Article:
Social Customer Service continues to be a hot topic. We have all heard the reasons not to engage – from the“United Breaks Guitars” video with more than 13 million views to the stories about companies that have neglected to respond when a problem goes viral. This is not one of those articles. This article is about the positive aspects of Social Media – and how important it is that customer service has a seat at the Social Media table - to ensure they are helping drive strategy, as well supporting the tactical details.
Some 73% of online adults now use a social networking site of some kind. Facebook is the dominant social networking platform in the number of users, but a striking number of users are now diversifying on to other platforms (Twitter, Instagram, etc.). Some 42% of online adults now use multiple social networking sites.
We have all seen the negative impact of social media on company brands but what about the positive? Have you seen that new viral video about the Olympics Proctor and Gamble created to celebrate the impact of mothers on the success of our lives? The video was created for social media. It was created to make people think positively about the P&G brand. The first time I saw it, I thought, “Wow – that was cool…” and I posted for my friends to see also.
So, if the marketing team is going to spend the dollars to push positive brand awareness, then I think it is our job in customer service to ensure that the brand is seen through the same positive prism when a problem arises.
The “customer service” organization has traditionally been to solve problems and support the sales, services and products of the company. Our bigger vision is to provide a sincere, professional – and pleasant customer experience. In fact, in most cases the contact center owns the majority of the customer experience. So when someone talks negatively about the brand, it is our job to listen and respond. And with the right response – we cannot only affect the positive perspective of the specific situation – but we can positively impact the perspective of all of our customers who are connected to that person socially.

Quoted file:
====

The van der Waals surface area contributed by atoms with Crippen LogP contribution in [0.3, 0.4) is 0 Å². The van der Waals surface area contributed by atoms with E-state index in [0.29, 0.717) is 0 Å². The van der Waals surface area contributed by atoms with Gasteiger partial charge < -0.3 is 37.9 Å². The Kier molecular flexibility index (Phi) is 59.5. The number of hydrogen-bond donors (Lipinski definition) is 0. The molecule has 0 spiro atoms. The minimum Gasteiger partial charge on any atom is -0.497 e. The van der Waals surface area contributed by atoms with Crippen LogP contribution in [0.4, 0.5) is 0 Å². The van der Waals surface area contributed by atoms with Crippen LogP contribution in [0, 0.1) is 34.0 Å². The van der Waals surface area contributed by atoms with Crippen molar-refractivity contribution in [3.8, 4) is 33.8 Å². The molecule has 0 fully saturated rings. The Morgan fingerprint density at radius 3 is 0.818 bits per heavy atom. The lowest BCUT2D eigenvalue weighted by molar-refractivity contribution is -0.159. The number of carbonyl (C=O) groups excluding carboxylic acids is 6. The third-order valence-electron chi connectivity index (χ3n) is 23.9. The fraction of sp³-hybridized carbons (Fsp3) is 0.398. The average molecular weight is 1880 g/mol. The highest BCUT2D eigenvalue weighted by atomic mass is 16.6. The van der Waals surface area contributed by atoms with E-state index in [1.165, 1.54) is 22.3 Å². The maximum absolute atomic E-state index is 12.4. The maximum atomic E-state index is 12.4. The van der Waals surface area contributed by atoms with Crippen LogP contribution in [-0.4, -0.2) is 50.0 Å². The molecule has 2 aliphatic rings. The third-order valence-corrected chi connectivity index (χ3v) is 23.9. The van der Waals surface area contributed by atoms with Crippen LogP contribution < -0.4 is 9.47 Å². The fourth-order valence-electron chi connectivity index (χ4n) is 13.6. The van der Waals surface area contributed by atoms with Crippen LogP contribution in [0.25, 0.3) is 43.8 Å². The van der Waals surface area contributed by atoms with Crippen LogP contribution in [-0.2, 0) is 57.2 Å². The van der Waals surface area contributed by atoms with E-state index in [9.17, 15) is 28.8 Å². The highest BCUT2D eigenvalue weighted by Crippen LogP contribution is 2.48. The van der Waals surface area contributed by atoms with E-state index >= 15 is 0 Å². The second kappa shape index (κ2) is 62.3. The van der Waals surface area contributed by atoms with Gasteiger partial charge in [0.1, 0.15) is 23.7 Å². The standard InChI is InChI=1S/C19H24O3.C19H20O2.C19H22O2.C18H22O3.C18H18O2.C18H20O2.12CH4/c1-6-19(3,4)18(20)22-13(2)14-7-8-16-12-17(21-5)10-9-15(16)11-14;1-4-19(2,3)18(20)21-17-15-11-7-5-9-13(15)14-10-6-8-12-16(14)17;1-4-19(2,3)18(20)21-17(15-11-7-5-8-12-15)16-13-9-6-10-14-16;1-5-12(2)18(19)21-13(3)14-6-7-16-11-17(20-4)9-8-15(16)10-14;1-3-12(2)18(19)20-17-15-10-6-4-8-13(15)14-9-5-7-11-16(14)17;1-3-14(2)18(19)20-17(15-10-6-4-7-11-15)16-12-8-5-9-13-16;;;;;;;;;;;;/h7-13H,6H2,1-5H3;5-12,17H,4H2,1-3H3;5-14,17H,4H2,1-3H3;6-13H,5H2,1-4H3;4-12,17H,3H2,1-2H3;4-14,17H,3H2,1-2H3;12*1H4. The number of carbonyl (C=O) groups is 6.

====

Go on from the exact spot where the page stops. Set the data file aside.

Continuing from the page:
As we work with companies who are thinking about engaging socially, I find that they land in one of four categories when it comes to social:
I believe the playbook is the key to social service success. But it is not for the faint-of-heart. Developing a good playbook will take weeks of work – and focus. And once you complete it, it is probably time to revise it again. It should be a “living and breathing” document that changes as the company changes.
When describing the concept recently to a customer she asked, “why would I spend so much time with the details?” My answer was simple. Remember when you began handling emails for the first time? We were scared-to-death that an agent would type something wrong. We were scared that the information shared would be wrong and somehow legally binding. Social has some of the same fears. So, yes – we need to spend some time thinking about how to manage the channel. Not fear it – but manage it.
So – where to start? Here are some categories outlined in an effective playbook:
Customer Experience, Employee Engagement, Frontline Leadership,